I had enough wits about me, under someone’s onion-y armpit and with another’s knee splitting my crotch, to take my few shillings and cell phone out of my pocket and tuck them in my bra. At least this way, if someone got my goods, I’d at least get a good boob squeeze. The woman whose two nearly-grown children perched on her lap laughed at me, then followed up with a wink.
Five minutes into our journey, by back began to ache from my candy cane hunch. The door guy next to me leaned outside, whistling and shouting at people on the street: “Arusha, Arusha,” trying to gather more bodies despite our already close quarters. He used his hand to hit the side of the van, signaling the driver to pull over. Luckily, at the next stop, two people got out and three got in. Though the math worked against me, the pause allowed me to hop off and get back in so my head, not my ass, faced out. My brain and sanity needed fresh air.
I looked up for something to use as an oh-shit handle as the van lurched over a speed bump. The only thing to grab onto was a tin metal strip going over my head. The van careened around a corner, thecentripetal force pushing the herd of standing bodies towards me, and me, further out the door. I needed something else to hold on to. I looked up, desperate to find something–someone–to white knuckle. And then I saw the sticker above my head: “This car is protected by the blood of Jesus Christ.”
Well then. Who needs an oh-shit handle?
With my new-found liquid amulet, I concentrated on inhaling fresh air. The countryside smelled of cut grass and rain. Dead cornstalks stoodsentinel along the road. Women wrapped in tangerine, mauve, celery, cerulean, aubergine walked down the road, babies slung across their backs, baskets of bananas balanced on their heads.
To my dismay, at the next stop, two people left, which meant that I had to crane my head inside and stare out the shattered window pane. Twenty-eight people and no circulating air.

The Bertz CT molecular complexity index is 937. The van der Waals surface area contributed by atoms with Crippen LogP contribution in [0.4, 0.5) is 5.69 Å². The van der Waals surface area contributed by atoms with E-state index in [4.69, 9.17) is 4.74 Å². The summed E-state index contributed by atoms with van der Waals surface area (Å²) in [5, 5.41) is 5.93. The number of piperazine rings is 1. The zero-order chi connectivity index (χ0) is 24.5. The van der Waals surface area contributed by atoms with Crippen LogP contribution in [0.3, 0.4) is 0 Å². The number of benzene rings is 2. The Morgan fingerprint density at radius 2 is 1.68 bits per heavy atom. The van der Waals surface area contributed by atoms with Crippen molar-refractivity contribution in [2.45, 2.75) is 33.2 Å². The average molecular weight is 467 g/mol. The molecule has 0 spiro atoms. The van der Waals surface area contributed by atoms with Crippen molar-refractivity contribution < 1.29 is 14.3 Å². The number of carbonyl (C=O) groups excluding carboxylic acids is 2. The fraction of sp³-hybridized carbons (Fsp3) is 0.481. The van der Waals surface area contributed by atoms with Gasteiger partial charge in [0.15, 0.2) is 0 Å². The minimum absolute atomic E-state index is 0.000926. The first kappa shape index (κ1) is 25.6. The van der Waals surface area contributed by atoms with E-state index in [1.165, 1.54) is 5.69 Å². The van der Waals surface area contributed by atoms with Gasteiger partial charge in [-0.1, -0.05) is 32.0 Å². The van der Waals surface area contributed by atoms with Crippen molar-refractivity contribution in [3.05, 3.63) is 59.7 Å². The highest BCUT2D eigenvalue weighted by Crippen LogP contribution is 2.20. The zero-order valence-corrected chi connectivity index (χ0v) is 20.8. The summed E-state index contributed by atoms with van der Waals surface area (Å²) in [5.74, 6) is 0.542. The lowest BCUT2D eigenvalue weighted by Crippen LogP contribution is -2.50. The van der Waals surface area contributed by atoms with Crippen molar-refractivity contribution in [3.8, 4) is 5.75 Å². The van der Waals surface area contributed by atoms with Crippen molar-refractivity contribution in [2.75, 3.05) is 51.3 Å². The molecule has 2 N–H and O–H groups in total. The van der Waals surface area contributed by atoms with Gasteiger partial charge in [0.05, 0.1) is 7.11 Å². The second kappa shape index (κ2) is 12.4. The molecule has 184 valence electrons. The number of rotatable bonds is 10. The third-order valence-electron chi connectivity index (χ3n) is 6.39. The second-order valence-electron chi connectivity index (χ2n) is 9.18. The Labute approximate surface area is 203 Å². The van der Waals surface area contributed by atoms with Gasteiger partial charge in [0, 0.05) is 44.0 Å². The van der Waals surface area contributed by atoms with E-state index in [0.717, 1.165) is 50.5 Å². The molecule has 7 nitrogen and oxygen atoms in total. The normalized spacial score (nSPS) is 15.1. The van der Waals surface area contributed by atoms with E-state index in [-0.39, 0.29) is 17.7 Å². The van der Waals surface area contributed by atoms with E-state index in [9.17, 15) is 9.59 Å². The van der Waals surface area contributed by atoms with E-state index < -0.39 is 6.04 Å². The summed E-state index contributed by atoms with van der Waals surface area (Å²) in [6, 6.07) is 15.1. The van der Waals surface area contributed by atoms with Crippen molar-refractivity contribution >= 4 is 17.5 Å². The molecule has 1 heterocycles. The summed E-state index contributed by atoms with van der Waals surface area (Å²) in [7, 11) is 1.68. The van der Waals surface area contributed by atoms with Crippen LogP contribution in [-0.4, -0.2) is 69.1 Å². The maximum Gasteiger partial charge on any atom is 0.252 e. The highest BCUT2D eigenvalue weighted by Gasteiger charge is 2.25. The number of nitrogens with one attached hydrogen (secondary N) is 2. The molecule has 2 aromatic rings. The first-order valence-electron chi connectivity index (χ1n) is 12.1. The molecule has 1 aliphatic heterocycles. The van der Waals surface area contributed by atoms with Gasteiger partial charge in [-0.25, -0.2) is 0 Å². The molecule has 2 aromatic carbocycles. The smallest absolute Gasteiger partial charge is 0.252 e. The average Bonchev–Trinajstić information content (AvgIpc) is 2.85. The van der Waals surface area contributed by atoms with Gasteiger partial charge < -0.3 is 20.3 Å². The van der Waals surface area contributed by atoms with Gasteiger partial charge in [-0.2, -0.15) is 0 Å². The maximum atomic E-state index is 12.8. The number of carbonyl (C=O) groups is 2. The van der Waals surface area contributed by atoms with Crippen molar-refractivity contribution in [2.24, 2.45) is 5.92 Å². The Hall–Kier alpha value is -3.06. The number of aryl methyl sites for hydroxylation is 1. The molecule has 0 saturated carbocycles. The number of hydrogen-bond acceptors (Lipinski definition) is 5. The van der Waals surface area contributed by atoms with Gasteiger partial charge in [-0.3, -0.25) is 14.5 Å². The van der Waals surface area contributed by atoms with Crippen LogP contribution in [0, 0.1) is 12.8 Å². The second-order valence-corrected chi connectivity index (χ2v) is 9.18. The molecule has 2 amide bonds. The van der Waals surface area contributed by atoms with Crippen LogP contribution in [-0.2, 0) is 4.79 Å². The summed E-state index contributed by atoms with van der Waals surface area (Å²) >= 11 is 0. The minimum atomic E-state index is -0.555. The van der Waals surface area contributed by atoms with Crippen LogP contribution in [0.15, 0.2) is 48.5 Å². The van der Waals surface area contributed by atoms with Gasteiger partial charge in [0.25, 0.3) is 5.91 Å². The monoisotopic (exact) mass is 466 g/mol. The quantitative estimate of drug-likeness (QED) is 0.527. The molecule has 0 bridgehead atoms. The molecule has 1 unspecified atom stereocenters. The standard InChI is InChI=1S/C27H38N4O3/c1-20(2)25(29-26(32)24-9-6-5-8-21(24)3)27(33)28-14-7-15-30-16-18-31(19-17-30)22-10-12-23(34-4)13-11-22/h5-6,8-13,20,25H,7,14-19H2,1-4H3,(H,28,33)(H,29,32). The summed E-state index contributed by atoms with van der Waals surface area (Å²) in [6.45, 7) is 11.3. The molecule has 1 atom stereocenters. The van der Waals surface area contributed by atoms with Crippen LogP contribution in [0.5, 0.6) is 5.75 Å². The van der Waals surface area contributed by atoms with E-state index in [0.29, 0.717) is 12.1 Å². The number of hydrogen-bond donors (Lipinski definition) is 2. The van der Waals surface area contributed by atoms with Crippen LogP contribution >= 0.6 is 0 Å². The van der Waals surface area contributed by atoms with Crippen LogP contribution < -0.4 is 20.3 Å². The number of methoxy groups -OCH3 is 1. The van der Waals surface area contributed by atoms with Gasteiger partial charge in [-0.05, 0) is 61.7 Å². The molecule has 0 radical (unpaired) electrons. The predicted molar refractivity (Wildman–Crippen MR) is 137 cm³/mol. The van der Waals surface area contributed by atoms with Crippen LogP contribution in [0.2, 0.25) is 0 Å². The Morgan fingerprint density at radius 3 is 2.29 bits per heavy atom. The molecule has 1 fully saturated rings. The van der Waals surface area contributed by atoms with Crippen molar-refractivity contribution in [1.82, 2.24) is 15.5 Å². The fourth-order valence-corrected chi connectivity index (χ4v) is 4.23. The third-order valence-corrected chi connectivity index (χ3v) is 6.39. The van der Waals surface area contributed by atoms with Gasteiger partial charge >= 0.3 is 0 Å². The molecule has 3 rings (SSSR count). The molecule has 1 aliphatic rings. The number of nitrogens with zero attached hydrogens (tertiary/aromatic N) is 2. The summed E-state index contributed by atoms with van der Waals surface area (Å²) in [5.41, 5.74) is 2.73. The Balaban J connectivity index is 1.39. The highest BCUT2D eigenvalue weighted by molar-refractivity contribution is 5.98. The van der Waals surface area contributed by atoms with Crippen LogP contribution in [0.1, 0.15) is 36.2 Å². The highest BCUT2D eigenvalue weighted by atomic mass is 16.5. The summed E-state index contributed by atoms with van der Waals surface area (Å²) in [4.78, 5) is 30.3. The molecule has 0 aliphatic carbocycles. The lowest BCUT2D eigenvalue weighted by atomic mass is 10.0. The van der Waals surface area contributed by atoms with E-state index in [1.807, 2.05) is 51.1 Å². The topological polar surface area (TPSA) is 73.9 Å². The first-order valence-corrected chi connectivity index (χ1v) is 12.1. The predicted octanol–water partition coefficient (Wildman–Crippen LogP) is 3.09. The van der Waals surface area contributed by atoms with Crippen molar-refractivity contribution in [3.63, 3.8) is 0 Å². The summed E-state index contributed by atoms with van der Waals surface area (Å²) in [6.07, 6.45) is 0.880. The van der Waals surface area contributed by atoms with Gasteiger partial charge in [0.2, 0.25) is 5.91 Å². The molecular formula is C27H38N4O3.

The door guy bounced coins in his hand, signaling time to pay up. He collected from the back to the front, which meant I stood, crouched, really, directly in his path.
No matter, though; he worked around me as a vine does a tree trunk. His wide stance meant his waist pressed into my butt, all in the name of business, of course, and as he collected money, his arms circled around my neck, right hand extracting change from his left, his brown arms so close to me that I could have bit him–and I considered it.
Now, I’m a sucker for personal space, but instead of feeling threatened, I felt exhilarated. This, I assure you, had nothing to do with the fact that I had approximately six men touching some part of my body. Despite the headache, the parched Serengeti of my mouth, the very intimate quarters, I reeled in the fact that I was doing it, traveling just like the locals in Tanzania. With asses in faces and out doors, and, as I would later find out, chickens and vomit at the feet, as the only muzungu on the bus, I felt bold and brave.
As the bus traveled to Arusha, it emptied, affording me a seat. My pack had been securely stored in the trunk of the van and the door guy, after getting so well acquainted with me, even hoisted it to my shoulders. Really, someone should have told Lonely Planet, there is nothing to worry about. After all, my daladala had been protected by the blood of Jesus Christ. I don’t know why I ever worried.